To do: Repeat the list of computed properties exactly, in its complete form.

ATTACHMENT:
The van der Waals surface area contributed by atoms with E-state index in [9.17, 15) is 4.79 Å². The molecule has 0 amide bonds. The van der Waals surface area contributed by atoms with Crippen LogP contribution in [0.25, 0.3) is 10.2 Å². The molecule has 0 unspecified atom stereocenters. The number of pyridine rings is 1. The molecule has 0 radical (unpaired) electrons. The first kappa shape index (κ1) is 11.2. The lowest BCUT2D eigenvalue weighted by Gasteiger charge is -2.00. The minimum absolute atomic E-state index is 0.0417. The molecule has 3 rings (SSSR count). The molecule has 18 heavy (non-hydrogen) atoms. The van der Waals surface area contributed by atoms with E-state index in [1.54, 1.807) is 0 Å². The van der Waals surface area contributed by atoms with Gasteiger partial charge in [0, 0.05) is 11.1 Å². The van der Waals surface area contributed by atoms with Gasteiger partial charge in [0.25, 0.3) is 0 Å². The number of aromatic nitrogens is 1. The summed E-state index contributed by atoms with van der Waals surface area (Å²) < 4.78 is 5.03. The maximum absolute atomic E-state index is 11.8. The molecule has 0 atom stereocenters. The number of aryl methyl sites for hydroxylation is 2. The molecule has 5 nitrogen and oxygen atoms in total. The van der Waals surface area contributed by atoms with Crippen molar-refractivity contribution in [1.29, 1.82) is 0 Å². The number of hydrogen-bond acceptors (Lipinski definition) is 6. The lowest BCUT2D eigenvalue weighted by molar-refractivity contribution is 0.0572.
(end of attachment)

The van der Waals surface area contributed by atoms with E-state index in [9.17, 15) is 4.79 Å². The molecule has 0 amide bonds. The van der Waals surface area contributed by atoms with Crippen LogP contribution in [0.25, 0.3) is 10.2 Å². The molecule has 0 unspecified atom stereocenters. The number of pyridine rings is 1. The molecule has 0 radical (unpaired) electrons. The first kappa shape index (κ1) is 11.2. The lowest BCUT2D eigenvalue weighted by Gasteiger charge is -2.00. The minimum absolute atomic E-state index is 0.0417. The molecule has 3 rings (SSSR count). The molecule has 18 heavy (non-hydrogen) atoms. The van der Waals surface area contributed by atoms with E-state index in [1.54, 1.807) is 0 Å². The van der Waals surface area contributed by atoms with Gasteiger partial charge in [0, 0.05) is 11.1 Å². The van der Waals surface area contributed by atoms with Gasteiger partial charge in [0.25, 0.3) is 0 Å². The number of aromatic nitrogens is 1. The summed E-state index contributed by atoms with van der Waals surface area (Å²) < 4.78 is 5.03. The maximum absolute atomic E-state index is 11.8. The molecule has 0 atom stereocenters. The number of aryl methyl sites for hydroxylation is 2. The molecule has 5 nitrogen and oxygen atoms in total. The van der Waals surface area contributed by atoms with Crippen molar-refractivity contribution in [1.29, 1.82) is 0 Å². The number of hydrogen-bond acceptors (Lipinski definition) is 6. The lowest BCUT2D eigenvalue weighted by molar-refractivity contribution is 0.0572.